hort.net Seasonal photo, (c) 2006 Christopher P. Lindsey, All Rights Reserved: do not copy
articles | gallery of plants | blog | tech blog | plant profiles | patents | mailing lists | top stories | links | shorturl service | tom clothier's archive0
 Navigation
Articles
Gallery of Plants
Blog
Tech Blog
Plant Profiles
Patents
Mailing Lists
    FAQ
    Netiquette
    Search ALL lists
    Search help
    Subscription info
Top Stories
Links
sHORTurl service
Tom Clothier's Archive
 Top Stories
Disease could hit Britain's trees hard

Ten of the best snowdrop cultivars

Plant protein database helps identify plant gene functions

Dendroclimatologists record history through trees

Potato beetle could be thwarted through gene manipulation

Hawaii expands coffee farm quarantine

Study explains flower petal loss

Unauthorized use of a plant doesn't invalidate it's patent

RSS story archive

Re: Alfalfa


At 09:18 PM 11/17/96 -0500, you wrote:
>
>Fortunately I only put alfalfa on one bed because I didn't realize that
those >little pellets are just like those compressed sponges. When they get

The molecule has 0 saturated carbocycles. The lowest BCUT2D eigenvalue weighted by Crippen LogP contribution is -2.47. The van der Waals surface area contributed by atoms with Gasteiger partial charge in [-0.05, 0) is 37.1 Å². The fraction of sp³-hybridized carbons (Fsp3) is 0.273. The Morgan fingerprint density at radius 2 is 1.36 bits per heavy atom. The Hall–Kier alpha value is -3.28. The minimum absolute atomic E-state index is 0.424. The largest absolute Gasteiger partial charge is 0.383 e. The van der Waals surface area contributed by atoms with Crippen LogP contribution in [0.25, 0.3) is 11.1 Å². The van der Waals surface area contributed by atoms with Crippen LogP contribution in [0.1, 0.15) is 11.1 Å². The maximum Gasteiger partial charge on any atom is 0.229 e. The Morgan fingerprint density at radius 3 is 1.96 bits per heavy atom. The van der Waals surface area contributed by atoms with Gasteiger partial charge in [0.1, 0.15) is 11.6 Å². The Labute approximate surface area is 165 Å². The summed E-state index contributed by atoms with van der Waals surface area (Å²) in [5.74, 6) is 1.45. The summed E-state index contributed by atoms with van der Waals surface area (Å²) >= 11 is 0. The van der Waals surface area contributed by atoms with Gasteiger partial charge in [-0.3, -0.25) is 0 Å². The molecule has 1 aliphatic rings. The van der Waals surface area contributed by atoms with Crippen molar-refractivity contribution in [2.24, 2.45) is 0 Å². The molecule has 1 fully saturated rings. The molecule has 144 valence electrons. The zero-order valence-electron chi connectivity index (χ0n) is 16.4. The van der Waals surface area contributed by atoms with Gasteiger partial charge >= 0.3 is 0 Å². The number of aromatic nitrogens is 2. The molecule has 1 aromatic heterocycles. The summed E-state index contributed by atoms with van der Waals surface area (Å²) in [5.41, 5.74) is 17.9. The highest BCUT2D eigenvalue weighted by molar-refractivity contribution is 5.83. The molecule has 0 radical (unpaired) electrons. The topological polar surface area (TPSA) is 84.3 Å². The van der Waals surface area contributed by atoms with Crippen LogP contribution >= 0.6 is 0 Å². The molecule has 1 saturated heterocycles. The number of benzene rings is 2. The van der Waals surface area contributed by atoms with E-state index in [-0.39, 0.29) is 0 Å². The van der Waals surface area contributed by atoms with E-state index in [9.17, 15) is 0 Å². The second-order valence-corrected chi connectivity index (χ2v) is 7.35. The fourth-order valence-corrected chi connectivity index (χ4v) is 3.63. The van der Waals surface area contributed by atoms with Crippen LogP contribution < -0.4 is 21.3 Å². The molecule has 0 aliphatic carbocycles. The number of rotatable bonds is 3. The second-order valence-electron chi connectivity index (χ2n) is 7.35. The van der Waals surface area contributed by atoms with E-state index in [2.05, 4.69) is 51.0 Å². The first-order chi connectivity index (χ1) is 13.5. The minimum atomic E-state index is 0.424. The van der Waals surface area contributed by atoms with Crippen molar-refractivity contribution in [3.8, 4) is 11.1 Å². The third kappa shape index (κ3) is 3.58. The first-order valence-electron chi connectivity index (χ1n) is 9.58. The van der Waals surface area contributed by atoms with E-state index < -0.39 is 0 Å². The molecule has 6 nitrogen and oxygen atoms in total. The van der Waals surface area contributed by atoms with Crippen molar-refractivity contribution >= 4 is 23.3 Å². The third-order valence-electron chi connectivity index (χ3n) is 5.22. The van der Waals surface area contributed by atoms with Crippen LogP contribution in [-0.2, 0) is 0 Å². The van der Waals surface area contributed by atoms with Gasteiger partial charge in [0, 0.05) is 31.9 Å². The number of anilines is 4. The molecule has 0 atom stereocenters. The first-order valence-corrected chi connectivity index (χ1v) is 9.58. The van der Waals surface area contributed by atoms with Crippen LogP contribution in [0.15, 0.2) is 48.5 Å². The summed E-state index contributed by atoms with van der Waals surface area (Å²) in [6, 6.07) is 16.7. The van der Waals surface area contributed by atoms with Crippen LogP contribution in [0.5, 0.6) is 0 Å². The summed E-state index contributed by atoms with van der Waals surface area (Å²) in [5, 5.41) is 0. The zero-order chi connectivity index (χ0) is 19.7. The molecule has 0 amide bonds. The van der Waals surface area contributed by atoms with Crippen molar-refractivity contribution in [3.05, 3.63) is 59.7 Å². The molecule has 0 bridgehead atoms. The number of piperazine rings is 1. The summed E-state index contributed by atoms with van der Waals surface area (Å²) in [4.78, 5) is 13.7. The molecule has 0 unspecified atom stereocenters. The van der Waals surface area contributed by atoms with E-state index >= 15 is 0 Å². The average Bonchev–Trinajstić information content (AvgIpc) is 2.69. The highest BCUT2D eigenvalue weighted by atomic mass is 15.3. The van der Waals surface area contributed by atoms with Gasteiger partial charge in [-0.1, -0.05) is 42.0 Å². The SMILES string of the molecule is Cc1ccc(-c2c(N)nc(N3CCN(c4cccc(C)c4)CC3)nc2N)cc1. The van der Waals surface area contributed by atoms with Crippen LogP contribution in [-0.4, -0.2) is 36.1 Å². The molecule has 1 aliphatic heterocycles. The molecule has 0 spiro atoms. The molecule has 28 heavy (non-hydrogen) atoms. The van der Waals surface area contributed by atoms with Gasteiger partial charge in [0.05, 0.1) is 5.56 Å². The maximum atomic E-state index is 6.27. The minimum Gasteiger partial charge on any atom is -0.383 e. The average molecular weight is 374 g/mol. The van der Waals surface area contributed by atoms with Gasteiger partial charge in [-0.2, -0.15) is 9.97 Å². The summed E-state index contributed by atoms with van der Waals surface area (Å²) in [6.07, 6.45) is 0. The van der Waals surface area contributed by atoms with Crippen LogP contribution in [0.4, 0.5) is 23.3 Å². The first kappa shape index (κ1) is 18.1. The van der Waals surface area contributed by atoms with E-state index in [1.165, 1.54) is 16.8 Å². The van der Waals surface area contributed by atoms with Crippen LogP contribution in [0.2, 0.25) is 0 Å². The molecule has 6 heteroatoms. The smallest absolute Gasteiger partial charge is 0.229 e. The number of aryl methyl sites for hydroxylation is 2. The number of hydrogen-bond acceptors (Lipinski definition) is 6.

moisture >on them they swell up 3-4 times in volume. So if you cover the
ground with a
>layer of pellets, you will end up with an inch or so of expanded alfalfa
>around your plants.
>John Jones, jijones@ix.netcom.com
>Fremont CA, USDA zone 8/9 (coastal, bay) 

John,

I found out exactly the same thing this summer when I applied a healthy dose
of alfalfa pellets to my newly planted bearded irises.  I had to go back and
use the garden hose with a pressure nozzle and some good old hand picking to
remove the soggy, swollen pellets that had landed and expanded in the
crevices of the fans.  With subsequent applications of alfalfa pellets I
have been much more careful to either apply prior to planting or apply in
small amounts around the existing plants.  I think that in the future I will
stick to applying the alfalfa pellets to an empty bed prior to replanting
bearded irises after annual dividing.  I think that repeated applications of
the home brewed alfalfa "tea" might be a good alternative to the pellets,
especially for the beardless irises.

-Donald


Donald Mosser
dmosser@southconn.com
North Augusta, South Carolina, USA
On the South Carolina and Georgia Border
Zone 7b-8








 © 1995-2015 Mallorn Computing, Inc.All Rights Reserved.
Our Privacy Statement
Other Mailing lists | Author Index | Date Index | Subject Index | Thread Index